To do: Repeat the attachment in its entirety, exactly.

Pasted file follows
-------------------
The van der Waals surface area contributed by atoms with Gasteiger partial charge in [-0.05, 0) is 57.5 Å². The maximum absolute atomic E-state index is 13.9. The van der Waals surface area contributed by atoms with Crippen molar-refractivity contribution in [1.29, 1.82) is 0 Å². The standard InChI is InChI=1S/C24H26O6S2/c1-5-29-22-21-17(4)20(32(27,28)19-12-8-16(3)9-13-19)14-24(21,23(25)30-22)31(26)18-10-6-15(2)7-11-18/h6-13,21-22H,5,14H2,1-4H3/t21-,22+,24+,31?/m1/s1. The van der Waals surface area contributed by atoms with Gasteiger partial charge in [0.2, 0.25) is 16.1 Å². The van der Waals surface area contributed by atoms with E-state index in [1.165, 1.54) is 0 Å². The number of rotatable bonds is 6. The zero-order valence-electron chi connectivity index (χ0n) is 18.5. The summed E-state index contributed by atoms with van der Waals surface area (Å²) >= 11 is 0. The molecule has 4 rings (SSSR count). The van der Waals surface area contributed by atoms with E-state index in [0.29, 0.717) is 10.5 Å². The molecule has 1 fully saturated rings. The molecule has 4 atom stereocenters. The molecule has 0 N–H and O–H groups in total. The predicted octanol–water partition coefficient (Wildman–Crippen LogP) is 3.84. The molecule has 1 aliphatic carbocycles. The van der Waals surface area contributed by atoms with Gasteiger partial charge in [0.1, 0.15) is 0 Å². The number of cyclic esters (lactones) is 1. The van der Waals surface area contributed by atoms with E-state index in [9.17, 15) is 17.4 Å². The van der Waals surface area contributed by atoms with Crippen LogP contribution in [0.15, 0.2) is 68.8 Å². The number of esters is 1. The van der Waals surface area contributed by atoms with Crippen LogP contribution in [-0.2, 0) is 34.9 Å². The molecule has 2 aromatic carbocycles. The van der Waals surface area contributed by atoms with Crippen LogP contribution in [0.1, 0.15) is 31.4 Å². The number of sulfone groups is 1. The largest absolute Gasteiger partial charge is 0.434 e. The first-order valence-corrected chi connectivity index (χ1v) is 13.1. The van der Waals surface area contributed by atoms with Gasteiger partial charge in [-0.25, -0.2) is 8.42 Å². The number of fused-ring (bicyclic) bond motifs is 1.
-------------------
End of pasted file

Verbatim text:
The van der Waals surface area contributed by atoms with Gasteiger partial charge in [-0.05, 0) is 57.5 Å². The maximum absolute atomic E-state index is 13.9. The van der Waals surface area contributed by atoms with Crippen molar-refractivity contribution in [1.29, 1.82) is 0 Å². The standard InChI is InChI=1S/C24H26O6S2/c1-5-29-22-21-17(4)20(32(27,28)19-12-8-16(3)9-13-19)14-24(21,23(25)30-22)31(26)18-10-6-15(2)7-11-18/h6-13,21-22H,5,14H2,1-4H3/t21-,22+,24+,31?/m1/s1. The van der Waals surface area contributed by atoms with Gasteiger partial charge in [0.2, 0.25) is 16.1 Å². The van der Waals surface area contributed by atoms with E-state index in [1.165, 1.54) is 0 Å². The number of rotatable bonds is 6. The zero-order valence-electron chi connectivity index (χ0n) is 18.5. The summed E-state index contributed by atoms with van der Waals surface area (Å²) >= 11 is 0. The molecule has 4 rings (SSSR count). The van der Waals surface area contributed by atoms with E-state index in [0.29, 0.717) is 10.5 Å². The molecule has 1 fully saturated rings. The molecule has 4 atom stereocenters. The molecule has 0 N–H and O–H groups in total. The predicted octanol–water partition coefficient (Wildman–Crippen LogP) is 3.84. The molecule has 1 aliphatic carbocycles. The van der Waals surface area contributed by atoms with Gasteiger partial charge in [0.1, 0.15) is 0 Å². The number of cyclic esters (lactones) is 1. The van der Waals surface area contributed by atoms with E-state index in [9.17, 15) is 17.4 Å². The van der Waals surface area contributed by atoms with Crippen LogP contribution in [0.15, 0.2) is 68.8 Å². The number of esters is 1. The van der Waals surface area contributed by atoms with Crippen LogP contribution in [-0.2, 0) is 34.9 Å². The molecule has 2 aromatic carbocycles. The van der Waals surface area contributed by atoms with Crippen LogP contribution in [0.1, 0.15) is 31.4 Å². The number of sulfone groups is 1. The largest absolute Gasteiger partial charge is 0.434 e. The first-order valence-corrected chi connectivity index (χ1v) is 13.1. The van der Waals surface area contributed by atoms with Gasteiger partial charge in [-0.25, -0.2) is 8.42 Å². The number of fused-ring (bicyclic) bond motifs is 1.